Preparing for an interview is not just done by the interviewee but also by the interviewer. As an interviewer you need to understand your candidate’s profile first and prepare your set of questions in order to keep a focused interview. It is also your gesture of respect to your interviewee – knowing your candidate’s basic info based from their resume will help you create more relevant questions to screen them if they are a good fit or not.
I have set out in three stages, ways of conducting an interview. Read on to get the best practices on how to make it effective:
Before the day of interview
- Confirm that the candidate you scheduled successfully passed the requirements for the position to be filled. Skim through their resumes again, or check your records and look for the candidate who’s scheduled for an interview.
- Review the job description for the role, make sure that your questions revolve around this to get the right fit for the role. Do not be deceived with your candidate’s impressive resume and smooth rapport during the interview. Preparing a set of questions or sample work to assess a candidate is advised. As they say, if you want to hire a cook, he should know how to cook.
- Identify the criteria your candidate should meet. This can be their level of communication skills, tone, confidence, work ethics, and body language.
- Read through your candidate’s resume, look for red flags and prepare questions to uncover them. Be ready for follow-up questions to better understand them.
Day of the interview
- Be professional and be on time. You are creating your company’s first impression by making sure you don’t leave your candidate waiting. If it’s a video call, make sure you make yourself available at least 10-15 minutes before the call itself. Show up in the room before your candidate does.
- Introduce yourself and your colleagues (if you have someone to help you conduct the interview) to the interviewee and set expectations on how the hiring process works.
- Some candidates would come in for an interview so nervous that they often experience mental block. Have an ice-breaker ready to help the candidate feel at ease. It can be a question on how they began their day or how they feel about being interviewed.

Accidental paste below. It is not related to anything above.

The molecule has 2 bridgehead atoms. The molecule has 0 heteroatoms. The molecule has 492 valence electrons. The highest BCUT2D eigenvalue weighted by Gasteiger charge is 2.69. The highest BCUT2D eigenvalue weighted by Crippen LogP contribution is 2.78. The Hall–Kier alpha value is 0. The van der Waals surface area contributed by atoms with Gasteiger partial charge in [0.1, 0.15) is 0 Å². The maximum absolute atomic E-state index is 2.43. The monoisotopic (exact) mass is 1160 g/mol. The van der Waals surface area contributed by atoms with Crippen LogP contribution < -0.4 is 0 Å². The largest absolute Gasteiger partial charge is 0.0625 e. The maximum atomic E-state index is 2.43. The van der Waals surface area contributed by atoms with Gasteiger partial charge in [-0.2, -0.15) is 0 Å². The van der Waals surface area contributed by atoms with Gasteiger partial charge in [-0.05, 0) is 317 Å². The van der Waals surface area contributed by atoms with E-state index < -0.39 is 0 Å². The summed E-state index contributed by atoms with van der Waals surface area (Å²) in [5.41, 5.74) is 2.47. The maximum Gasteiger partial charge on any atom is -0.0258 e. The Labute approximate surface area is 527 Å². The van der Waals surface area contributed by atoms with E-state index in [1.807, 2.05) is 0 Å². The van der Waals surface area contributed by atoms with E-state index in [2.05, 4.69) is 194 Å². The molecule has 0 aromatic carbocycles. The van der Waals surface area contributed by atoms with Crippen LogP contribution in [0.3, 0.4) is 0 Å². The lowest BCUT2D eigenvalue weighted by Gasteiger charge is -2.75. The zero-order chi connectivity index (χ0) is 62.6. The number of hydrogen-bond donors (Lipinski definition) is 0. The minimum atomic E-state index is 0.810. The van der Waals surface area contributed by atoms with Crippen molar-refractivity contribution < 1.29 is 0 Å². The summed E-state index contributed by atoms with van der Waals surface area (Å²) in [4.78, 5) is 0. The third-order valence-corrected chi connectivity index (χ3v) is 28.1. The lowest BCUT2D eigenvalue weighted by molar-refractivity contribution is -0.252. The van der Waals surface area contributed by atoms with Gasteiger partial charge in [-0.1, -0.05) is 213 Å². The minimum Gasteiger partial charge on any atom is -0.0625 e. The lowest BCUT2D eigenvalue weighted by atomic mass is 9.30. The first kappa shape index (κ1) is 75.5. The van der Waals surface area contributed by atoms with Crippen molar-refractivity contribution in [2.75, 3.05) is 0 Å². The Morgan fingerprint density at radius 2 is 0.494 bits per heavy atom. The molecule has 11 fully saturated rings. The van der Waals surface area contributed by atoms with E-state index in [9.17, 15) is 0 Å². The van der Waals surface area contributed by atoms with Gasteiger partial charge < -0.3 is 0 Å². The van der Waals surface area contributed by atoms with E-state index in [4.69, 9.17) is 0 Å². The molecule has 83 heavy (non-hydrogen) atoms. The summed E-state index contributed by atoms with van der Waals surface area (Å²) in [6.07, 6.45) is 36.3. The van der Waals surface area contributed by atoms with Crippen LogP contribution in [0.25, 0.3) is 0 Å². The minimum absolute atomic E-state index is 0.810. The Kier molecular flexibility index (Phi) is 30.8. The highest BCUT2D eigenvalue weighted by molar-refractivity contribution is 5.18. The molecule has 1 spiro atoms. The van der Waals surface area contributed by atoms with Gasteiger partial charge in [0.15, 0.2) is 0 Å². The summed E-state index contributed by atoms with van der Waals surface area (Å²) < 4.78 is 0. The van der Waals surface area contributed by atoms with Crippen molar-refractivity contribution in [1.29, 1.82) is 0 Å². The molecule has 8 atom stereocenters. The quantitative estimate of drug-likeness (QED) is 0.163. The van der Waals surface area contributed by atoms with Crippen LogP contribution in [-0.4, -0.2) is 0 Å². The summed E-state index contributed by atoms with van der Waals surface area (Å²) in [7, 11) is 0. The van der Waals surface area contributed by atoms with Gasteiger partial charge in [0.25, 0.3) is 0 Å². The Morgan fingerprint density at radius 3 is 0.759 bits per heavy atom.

- Observe the candidate on how well they adapt from being nervous to being calm. This would show you how they can handle stress and their level of adaptability.
- Watch your candidate’s body language. Learn to read and interpret body language beforehand – you will find it handy and useful. Knowing how a candidate carries themselves before and during the interview will help you identify key behavior and attitude.
- Throw in your questions as you prepared. Make sure to take down important notes. Be watchful of their responses. Ideally, a candidate should answer your questions using the STAR approach. (We’ll talk more on this in my other blogs)
- Wrap up your interview by sharing them an overview of your organization – history, what you do, benefits, and so on.
After the Interview
- Encourage the candidate to ask questions. Make sure to respond to them accordingly.
- Set expectations about the next steps of the hiring process, how long should the candidate wait for the results or how to reach you if they have further questions.
- Debrief with your colleagues once the candidate leaves so you can come up with the decision whether to move the candidate to the next level or not while the information and the conversation with them is still fresh.
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